Zavala v. Livingston

Filing 16

MAGISTRATE JUDGE'S SECOND REPORT AND RECOMMENDATION - OPINION.(Signed by Magistrate Judge Felix Recio) Parties notified.(rdv)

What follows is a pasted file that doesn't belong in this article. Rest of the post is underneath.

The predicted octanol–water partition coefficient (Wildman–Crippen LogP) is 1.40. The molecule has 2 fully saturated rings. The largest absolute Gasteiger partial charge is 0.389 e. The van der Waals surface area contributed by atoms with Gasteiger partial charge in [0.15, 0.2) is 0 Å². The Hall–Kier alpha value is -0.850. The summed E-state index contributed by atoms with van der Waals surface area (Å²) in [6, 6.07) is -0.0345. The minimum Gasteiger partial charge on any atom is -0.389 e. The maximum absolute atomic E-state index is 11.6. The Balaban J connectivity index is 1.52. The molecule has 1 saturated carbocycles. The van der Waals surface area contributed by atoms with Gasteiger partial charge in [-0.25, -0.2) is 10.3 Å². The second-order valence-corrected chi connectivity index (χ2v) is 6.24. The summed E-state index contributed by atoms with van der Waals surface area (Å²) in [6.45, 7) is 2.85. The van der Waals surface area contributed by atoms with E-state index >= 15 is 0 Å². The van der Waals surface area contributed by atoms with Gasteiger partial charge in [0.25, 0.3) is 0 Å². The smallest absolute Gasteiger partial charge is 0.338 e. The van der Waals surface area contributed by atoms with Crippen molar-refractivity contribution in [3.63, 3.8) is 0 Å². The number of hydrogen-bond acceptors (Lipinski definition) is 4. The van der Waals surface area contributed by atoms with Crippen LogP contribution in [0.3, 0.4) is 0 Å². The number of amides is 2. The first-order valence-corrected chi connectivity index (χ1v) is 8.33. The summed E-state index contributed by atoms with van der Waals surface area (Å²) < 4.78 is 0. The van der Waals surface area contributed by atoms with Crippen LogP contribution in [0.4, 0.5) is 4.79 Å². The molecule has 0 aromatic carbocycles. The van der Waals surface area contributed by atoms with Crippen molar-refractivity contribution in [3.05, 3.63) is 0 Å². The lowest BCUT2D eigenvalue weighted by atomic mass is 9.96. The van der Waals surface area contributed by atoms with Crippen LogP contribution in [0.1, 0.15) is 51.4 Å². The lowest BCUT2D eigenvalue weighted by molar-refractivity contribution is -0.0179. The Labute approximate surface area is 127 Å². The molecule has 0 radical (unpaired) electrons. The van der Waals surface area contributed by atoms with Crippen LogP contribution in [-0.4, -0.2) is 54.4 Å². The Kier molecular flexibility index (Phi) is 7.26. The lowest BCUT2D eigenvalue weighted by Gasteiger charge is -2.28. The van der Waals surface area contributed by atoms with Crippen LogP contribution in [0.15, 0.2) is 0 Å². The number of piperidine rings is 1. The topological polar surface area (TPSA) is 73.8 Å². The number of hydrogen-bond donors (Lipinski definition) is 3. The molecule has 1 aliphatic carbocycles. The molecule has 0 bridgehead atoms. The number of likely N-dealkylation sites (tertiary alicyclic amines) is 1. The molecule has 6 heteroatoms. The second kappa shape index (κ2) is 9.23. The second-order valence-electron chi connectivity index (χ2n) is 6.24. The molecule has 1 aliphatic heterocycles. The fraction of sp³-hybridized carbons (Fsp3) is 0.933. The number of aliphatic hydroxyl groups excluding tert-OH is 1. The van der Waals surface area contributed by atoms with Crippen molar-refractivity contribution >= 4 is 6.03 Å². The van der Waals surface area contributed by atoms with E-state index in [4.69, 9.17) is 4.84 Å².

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OPINION UNITED STATES DISTRICT COURT SOUTHERN DISTRICT OF TEXAS BROWNSVILLE DIVISION DAVID ZAVALA, Petitioner, v. NATHANIEL QUARTERMAN, Respondent. CIVIL NO. B-08-230 MAGISTRATE JUDGE'S SECOND REPORT AND RECOMMENDATION Before the Court is David Zavala's Habeas Corpus Petition filed pursuant to 28 U.S.C. 2254. (Docket No. 1). The undersigned issued an initial report and recommendation on October 16, 2008, recommending denial of the relief Zavala requested. (Docket No. 12). United States District Judge Hilda G. Tagle requested clarification of some of the issues discussed in the preceding report and recommendation. This second report and recommendation clarifies those issues. The recommendation and overall analysis remain unchanged. The petitioner's application for writ of habeas corpus should be denied for reasons further explained below. BACKGROUND Petitioner David Zavala (Zavala) was convicted of manslaughter and the unlawful possession of a firearm in the 357th Judicial District Court in Cameron County, Texas. On March 19, 2007, Zavala was sentenced to a twenty-year imprisonment for the manslaughter conviction, and a fiveyear imprisonment for the unlawful possession of a firearm conviction. Zavala was remanded to the custody of the Texas Department of Criminal Justice - Correctional Institutions Division (TDCJCID) to concurrently serve both his sentences. Zavala did not appeal either conviction, but he filed state habeas applications challenging separately each conviction on May 30, 2007. The Texas Court of Criminal Appeals adopted the findings of the trial court and denied both petitions without hearing or written order on October 3, 2007. On June 2, 2008, Zavala filed the instant action. ALLEGATIONS Zavala alleges that: (1) the inclusion of the lesser-included offense of manslaughter in the jury instructions at his trial was constitutional error; (2) the unlawful variance between his indictment and the jury instructions rose to unconstitutional injury; and (3) the ineffective assistance of counsel violated his right to an attorney and prejudiced his defense. STANDARD OF REVIEW The Antiterrorism and Effective Death Penalty Act of 1996 (AEDPA) governs Zavala's petition because he filed after the Act's effective date of April 24, 1996. Lindh v. Murphy, 521 U.S. 320, 336 (1997). A state prisoner may not obtain federal habeas corpus relief with respect to any claim that was adjudicated on the merits in a state court proceeding unless that adjudication: (1) resulted in a decision that was contrary to, or involved an unreasonable application of, clearly established federal law, as determined by the Supreme Court of the United states; or (2) resulted in a decision that was based on an unreasonable determination of the facts in light of the evidence presented in the state court proceeding. 28 U.S.C. 2254(d) (West 2007). 2 DISCUSSION I. Zavala's petition is timely. The Court must determine whether it may properly consider claims brought pursuant to a 2254 motion before addressing the specific allegations within. The statute of limitations for challenging a state conviction via a federal habeas petition begins to run on "the date on which the [state] judgment became final by the conclusion of direct review or the expiration of the time for seeking such review." 28 U.S.C. 2244(d)(1)(A); Butler v. Cain, 533 F.3d 314, 317 (5th Cir. 2008). When a habeas petitioner has pursued relief via direct appeal through the state's highest court, the conviction becomes final ninety days after the highest court's judgment is entered, that is, upon the expiration of time for filling an application for writ of certiorari with the United States Supreme Court. Roberts v. Cockrell, 319 F.3d 690, 693 (5th Cir. 2003). However, if no direct appeal is taken, the "conviction becomes final when the time for seeking further review in the state court expires." Id. at 694. The Texas Court of Criminal Appeals is the highest court for criminal matters under Texas law. Seaton v. Procunier, 750 F.2d 366, 368 (5th Cir. 1985). On October 3, 2007, when the Texas Court of Criminal Appeals denied Zavala's writ application, the time for collateral review expired and ninety days later the above-mentioned oneyear limitation period began. Zavala filed the instant petition on June 2, 2008, well before the oneyear limitations period expired, and so, the petition was timely filed. II. While the petition was timely filed, the claims within it are procedurally barred. The exhaustion requirement in 28 U.S.C. 2254(b)(1) codifies long-developed principles of comity. Ruiz v. Quarterman, 460 F.3d 638, 642 (5th Cir. 2006). Before a federal court may find merit in alleged errors by state courts, a petitioner must have first provided the state's highest court 3 with a fair opportunity to apply controlling federal constitutional principles to the same factual allegations. Id. This requirement is "designed to give state courts the initial opportunity to pass upon and, if necessary, correct errors of federal law in a state prisoner's conviction or sentence." Id. The intent is not to create an additional hurdle to federal review, but that meritorious claims will first be vindicated within the state court system. Moreover, the exhaustion requirement is not jurisdictional. Ries v. Quarterman, 522 F.3d 517, 523 (5th Cir. 2008). a. Zavala's legal and factual insufficiency claims are procedurally barred. Zavala's insufficiency claims were never raised until now. The exhaustion requirement "reflects a policy of federal-state comity . . . designed to give the State an initial opportunity to pass upon and correct alleged violation of its prisoners' federal rights." Wilder v. Cockrell, 274 F.3d 255, 260 (5th Cir. 2001) (quoting Picard v. Conner, 404 U.S.270, 275 (1971)). Generally, a failure to satisfy the exhaustion requirement forecloses any claims from being brought in a federal habeas petition. See 28 U.S.C. 2254(b)(1)(A). Zavala provides no reason to depart from the general rule. b. Zavala's ineffective assistance of counsel claims are also procedurally barred. The basis of Zavala's claim of ineffective assistance of counsel varies depending on the petition being read. In the state habeas petition, Zavala appears to have argued: (1) that his attorney should have moved to amend the jury instructions to include an instruction for the lesser-included offense of negligent homicide; (2) that even if did so move, that such motion was not disposed of on the record, negating the opportunity to appeal that denial; and (3) that his attorney should have moved to have the jury assess punishment. Moreover, not one of the three arguments Zavala advanced in the state habeas petition is currently before the Court. While ineffective assistance of counsel is a legal conclusion that may be reached by a myriad 4 of factual circumstances, those exact circumstances must be presented to the state's highest court to satisfy exhaustion requirements. White v. Johnson, 157 F.3d 384, 387 (5th Cir. 1998). Zavala shifted the basis of his ineffective assistance of counsel claim from a perceived failure to move for the inclusion of negligent homicide to his attorney's failure to object to the inclusion of manslaughter. The current claim was not adequately presented to a state court in conformity with the requirements of 28 U.S.C. 2254(b)(1)(A). Petitioners like Zavala are generally required to present such claims to the Texas Court of Criminal Appeals, or risk having their claims barred in federal court. See 28 U.S.C. 2254(b)(1)(A); Picard v. Connor, 404 U.S. 270 (1971); Anderson v. Harless, 459 U.S. 4 (1982); Duncan v. Henry, 513 U.S. 364 (1995) (per curiam). Examples exist in which it would be appropriate for an appellate court to address the merits of a habeas corpus petition notwithstanding the lack of complete exhaustion. Granberry .v Greer, 481 U.S. 129, 131 (1987). Nevertheless such an argument, must be made to the Fifth Circuit Court of Appeals. See Tigner v. Cockrell, 264 F.3d 521, 526 (5th Cir. 2001); Graham v. Johnson, 94 F.3d 958, 970 (5th Cir. 1996); Richardson v. Procunier, 762 F.2d 429 (5th Cir. 1985). Zavala presents no reason to depart from traditional state exhaustion requirements, and because Zavala did not present the failure-to-object claim to the Texas Court of Criminal Appeals, such a claim is now procedurally barred. III. Zavala's claims also fail on the merits. Zavala alleges that: (1) the inclusion of the lesser-included offense of manslaughter in the jury instructions at his trial was constitutional error; (2) the unlawful variance between his 5 indictment and the jury instructions gave rise to unconstitutional injury; and (3) the ineffective assistance of counsel violated his right to an attorney and prejudiced his defense. A. The inclusion of the lesser-included offense of manslaughter in the jury instructions. Zavala was on trial for murder and does not dispute that manslaughter is a lesser-included offense of that crime pursuant to Texas law. See Memo. in Support of 2254 Pet. at 2; see also, TEX. CODE. CRIM. PROC. ANN. art. 37.09 (Vernon 2006). Zavala instead argues that the trial court erred in submitting to the jury an instruction of manslaughter because no evidence existed that would permit a jury to rationally find that the defendant is guilty only of the lesser offense. See Memo. in Support of 2254 Pet. at 2. Under Texas law, the trial court rightfully instructed the jury if: (1) manslaughter is included within the proof necessary to establish the offense charged; and (2) there is some evidence in the record that would permit a jury to rationally find that the defendant is guilty only of the lesser crime. See Royster v. State, 622 S.W.2d 442, 446-47 (Tex. Crim. App. 1981); Arevalo v. State, 943 S.W.2d 887, 888 (Tex. Crim. App. 1997); Schweinle v. State, 915 S.W.2d 17, 18 (Tex. Crim. App. 1996). Zavala challenges the satisfaction of the second part of the test. See Memo. in Support of 2254 Pet. at 2. The Court may only review questions of fact in the instant action if the state court decision was based upon an unreasonable determination of the facts in light of the evidence presented in the state court proceedings. 28 U.S.C. 2254(d)(2). The burden is on Zavala to rebut the state court's determination with clear and convincing evidence to the contrary. See 28 U.S.C. 2254(e)(1); see also, Clark v. Quarterman, 457 F.3d 441, 444 (5th Cir. 2006). 6 Zavala protests that there was a struggle between he and the victim, and that if anything he should have been convicted of negligent homicide and not manslaughter. See Memo. in Support of 2254 Pet. at 1. The only disputed element is Zavala's mental state at the time of the homicide. The trial court found sufficient evidence to warrant an instruction for the lesser-included offense of manslaughter, but not for negligent homicide. Ex Parte David Zavala, Cause No. 06-CR-761-E, 061578-E (357th Dist. Ct., Cameron County, Tex. May 30, 2007). The Court of Criminal Appeals adopted that finding in Ex Parte Zavala, App. No. 68,444 (Tex. Crim. App. filed October 3, 2007) While Zavala labors to persuade the Court that the death of his victim was negligent homicide and not manslaughter, such is not the purpose of 2254 petitions. The only federal concern is ensuring that Zavala is not being detained in violation of federal law. Only if Zavala's adjudication resulted in a decision that was contrary to, or involved an unreasonable application of, clearly established federal law as determined by the Supreme Court of the United States, or resulted in a decision that was based on an unreasonable determination of the facts in light of the evidence presented in the state court proceeding, may federal courts disturb the finality of a state judgment argued to that state's highest court. See 28 U.S.C. 2254(d). Zavala's claim lies in a disagreement with the factual conclusions of the trier of fact, that is, that he did not act in a reckless manner, but such a disagreement is outside the scope of 2254. Moreover, Zavala not only argues that the inclusion of manslaughter was incorrect, but that the inclusion of negligent homicide would have been correct. However, the Fifth Circuit Court of Appeals has made it clear that a state trial court judge's failure to instruct on a lesser included offense is not a federal constitutional matter. Easter v. Estelle, 609 F.2d 756, 758 (5th Cir. 1980). A jury instruction omission is a non-cognizable 2254 claim, Easter, 609 F.2d at 758, whereas, a 7 misstatement of law to the jury, that is, a wrongful instruction, must be have resulted in a decision that was contrary to, or involved an unreasonable application of, clearly established Federal law, as determined b the Supreme Court of the United States. Clark v. Quarternman, 457 F.3d 441, 444 (5th Cir. 2006). It is neither clear nor convincing that the circumstances of Zavala's crime negated a manslaughter instruction, and so, the inclusion of the manslaughter instruction in the charge to the jury is outside the scope of permissible review. B. The variance between the indictment and the jury instructions given. Zavala next argues that the trial court's jury instructions were fundamentally defective because they allowed the jury to convict Zavala based on a theory not alleged in the indictment. The alleged variance between the indictment and the jury instructions does not raise a cognizable constitutional claim unless the indictment suggests the absence of jurisdiction of the convicting court. See Lewis v. Procunier, 746 F.2d 1073, 1075 (5th Cir. 1984); see also, Murphy v. Beto, 416 F.2d 98 (5th Cir. 1969). Zavala had notice of the specific charge against him, was heard on the issues raised by the charge, was convicted on the charge, and was not deprived of due process. Lewis, 746 U.S. at 1075; see, e.g., Cole v. Arkansas, 333 U.S. 196, 201, 68 S.Ct. 514, 517, 92 L.Ed. 644 (1948); Henderson v. Kibbe, 431 U.S. 145, 154, 97 S.Ct. 1730, 1737, 52 L.Ed.2d 203 (1977); Plunkett v. Estelle, 70 F.2d 1004, 1007 (5th Cir. 1983); Tyler v. Phelps, 643 F.2d 1095, 1100 (5th Cir. 1981). C. The ineffective assistance of counsel claim. Zavala lastly argues that his attorney permitted him to be convicted of manslaughter without the requisite level of culpability by failing to object to the jury instruction given. This claim is meritless. The constitutional standard for determining whether a criminal defendant has been denied 8 effective assistance of counsel, as guaranteed by the Sixth Amendment, was announced by the Supreme Court in Strickland v. Washington: A convicted defendant's claim that counsel's assistance was so defective as to require reversal of a conviction or death sentence has two components. First, the defendant must show that counsel's performance was deficient. This requires showing that counsel made errors so serious that counsel was not functioning as the "counsel" guaranteed the defendant by the Sixth Amendment. Second, the defendant must show that the deficient performance prejudiced the defense. This requires showing that counsel's errors were so serious as to deprive the defendant of a fair trial, a trial whose result is reliable. Strickland v. Washington, 466 U.S. 668, 687 (1984). The Strickland standard also applies to allegations of defective appellate counsel as well. See Williams v. Collins, 16 F.3d 626, 635 (5th Cir. 1994). In order to demonstrate that his attorney's performance was constitutionally deficient, a convicted defendant must show that counsel's representation "fell below an objective standard of reasonableness." See Williams v. Taylor, 529 U.S. 362, 390-91 (2000); Darden v. Wainwright, 477 U.S. 168, 184 (1986); Strickland v. Washington, 466 U.S. at 687-88; Lackey v. Johnson, 116 F.3d 149, 152 (5th Cir. 1997); Andrews v. Collins, 21 F.3d 612, 621 (5th Cir. 1994), cert. denied, 513 U.S. 1114 (1995). A convicted defendant carries the burden of proof and must overcome a strong presumption that the conduct of his trial counsel falls within a wide range of reasonable professional assistance. See Strickland v. Washington, 466 U.S. at 687-91; Jones v. Cain, 227 F.3d 228, 231 (5th Cir. 2000); Green v. Johnson, 160 F.3d 1029, 1035 n.1 (5th Cir. 1998), cert. denied, 525 U.S. 1174 (1999); Burnett v. Collins, 982 F.2d 922, 928 (5th Cir. 1993). 9 Additionally "an error by counsel, even if professionally unreasonable, does not warrant setting aside the judgment of a criminal proceeding if the error had no effect on the judgment." Strickland v. Washington, 466 U.S. at 691, 104 S.Ct. at 2067. "Any deficiencies in counsel's performance must be prejudicial to the defense in order to constitute ineffective assistance under the Constitution." Id. In order to establish that he sustained prejudice, the convicted defendant "must show that there is a reasonable probability that, but for counsel's unprofessional errors, the result of the proceeding would have been different. A reasonable probability is a probability sufficient to undermine confidence in the outcome." Williams v. Taylor, 529 U.S. at 391; Strickland v. Washington, 466 U.S. at 694; Pitts v. Anderson, 122 F.3d 275, 279 (5th Cir. 1997) (stating that a petitioner must show a reasonable probability that but for his appellate counsel's error, the outcome of his appeal would have been different). The prejudice prong of Strickland focuses on whether counsel's deficient performance rendered the result of the trial unreliable or the proceeding fundamentally unfair. Unreliability or unfairness does not result if the ineffectiveness of counsel does not deprive the defendant of any substantive or procedural right to which the law entitles him. Williams v. Taylor, 529 U.S. at 393 n.17; Strickland v. Washington, 466 U.S. at 692. Because a convicted defendant must satisfy both prongs of the Strickland test, a failure to establish either deficient performance or prejudice under that test makes it unnecessary to examine the other prong. See Strickland v. Washington, 466 U.S. at 700; Ransom v. Johnson, 126 F.3d at 721; Green v. Johnson, 116 F.3d at 1122; United States v. Seyfert, 67 F.3d 544, 547 (5th Cir. 1995); Armstead v. Scott, 37 F.3d at 210. Therefore, failure to establish that counsel's alleged performance fell below an objective standard of reasonableness renders moot the issue of prejudice. See United 10 States v. Hoskins, 910 F.2d 309, 311 (5th Cir. 1990); Thomas v. Lynaugh, 812 F.2d 225, 229-30 (5th Cir. 1987), cert. denied, 484 U.S. 842 (1987). It is also unnecessary to consider whether counsel's performance was deficient where there is an insufficient showing of prejudice. See Black v. Collins, 962 F.2d at 401; Martin v. McCotter, 796 F.2d 813, 821 (5th Cir. 1986), cert. denied, 479 U.S. 1057 (1987). The record is unclear as to which party requested the inclusion of the lesser-included offense of manslaughter in the jury instructions. Regardless of which party requested that instruction, Zavala's arguments arising from its inclusion are meritless. Even assuming Zavala's counsel requested the inclusion, such conduct was not ineffective assistance of counsel. To be sure, Zavala could have proceeded under an all-or-nothing trial strategy, but arguably, his attorney did not believe that to be sound trial strategy. If Zavala would have been successful in keeping out the lesser-included offense of manslaughter, but nevertheless was eventually convicted of murder, his sentencing exposure would have been significantly higher than his current conviction warrants. It is apparent that Zavala operates under the assumption that he would have been acquitted altogether had it not been for the inclusion of the lesser-included offense of manslaughter in the jury instructions. However, at the time the decision was made it was reasonable to believe that Zavala may very well have been convicted of murder. These types of strategic decisions are rightfully left to the discretion of the trial attorney. See Geiger v. Cain, 540 F.3d 303, 309 (5th Cir. 2008). And the execution of that discretion is not reviewed with the benefit of hindsight, but rather the appropriate question is whether the decision to undertake the challenged course of conduct was professionally reasonable from the perspective of counsel at the time the challenged course was 11 undertaken. See Martinez v. Quarterman, 481 F.3d 249, 253 (5th Cir. 2007). Zavala's attorney's strategic choice to not object to, or even request its inclusion, was not professionally unreasonable attorney conduct. Additionally, even if Zavala's attorney would have objected to the inclusion of the lesserincluded offense of manslaughter, a lesser-included offense instruction may be submitted over the defendant's objections. altogether v. Lynaugh, 810 F.2d 518, 529 (5th Cir. 1987); Willis v. State, 761 S.W.2d 434, 436 (Tex.App.--Houston 1988, writ denied.). Thus, even assuming the absence of an objection to the manslaughter instruction, or the request for its inclusion was professionally unreasonable attorney conduct, Zavala can point to no prejudice stemming from either. This is especially true in Texas because the trial court may on its own motion include a lesser included offense. Id. Zavala's attorney could have clearly been overruled even if he had objected. Zavala establishes no professionally unreasonable attorney conduct, and even if his claims did substantiate professionally unreasonable conduct, they do not establish actual prejudice stemming from that conduct. Zavala's claims of ineffective assistance of counsel are also meritless. CERTIFICATE OF APPEAL ABILITY Unless a circuit justice or judge issues a Certificate of APPEAL ABILITY (C.A.), a petitioner may not appeal to the Fifth Circuit from a habeas corpus petition. 28 U.S.C. 2253(c)(1). A petitioner may receive a C.A. only if he makes a "substantial showing of the denial of a constitutional right." 28 U.S.C. 2253(c)(2); Miller-El v. Cockrell, 537 U.S. 322, 336 (2003). To satisfy this standard, a petitioner must demonstrate that jurists of reason could disagree with the court's resolution of his constitutional claims or that jurists could conclude that the issues presented 12 are adequate to deserve encouragement to proceed further. Miller-El, 537 U.S. at 327; Slack v. McDonnell, 529 U.S. 473, 484 (2000); Moreno v. Dretke, 450 F.3d 158, 163 (5th Cir. 2006). Although Zavala has not yet filed a notice of appeal, the Court may sea sponge rule on a C.A. because the district court that denies relief to a petitioner is in the best position to determine whether the petitioner has made a substantial showing of a denial of a constitutional right on the issues before the court. To further brief and argue the very issues on which the court has just ruled would be repetitious. Alexander v. Johnson, 211 F.3d 895, 898 (5th Cir.2000). After reviewing Zavala's habeas claims the Court is confident that no outstanding issue would be debatable among jurists of reason. In the context of a C.A., the Court finds that Zavala's claims fail to show that reasonable jurists would find that the issues presented are adequate to deserve encouragement to proceed further. Slack, 529 U.S. at 484. Although Zavala's petition raises important issues that the Court has carefully considered, he fails to make a "substantial showing of the denial of a constitutional right." 28 U.S.C. 2253(c)(2). Accordingly, a C.A. should be denied. Slack, 529 U.S. at 484. RECOMMENDATION A thorough review of all the files, records, transcripts and correspondence relating to the judgment being challenged conclusively shows that Zavala is not entitled to the relief sought. Accordingly, this Court RECOMMENDS that the relief sought in Zavala's Petition for Writ of Habeas Corpus filed pursuant to 28 U.S.C. 2254 be DENIED. 13 NOTICE TO PARTIES A party's failure to file written objections to the proposed findings, conclusions, and recommendation in a magistrate judge's report and recommendation within ten (10) days after being served with a copy shall bar that party, except upon grounds of plain error, from attacking on appeal the unobjected-to proposed factual findings and legal conclusions accepted by the district court, provided that the party has been served with notice that such consequences will result from a failure to object. Douglass v. United Services Automobile Association, 79 F.3d 1415 (5th Cir. 1996). DONE at Brownsville, Texas, this 4th day of February 2009. ______________________________ Felix Recio United States Magistrate Judge. 14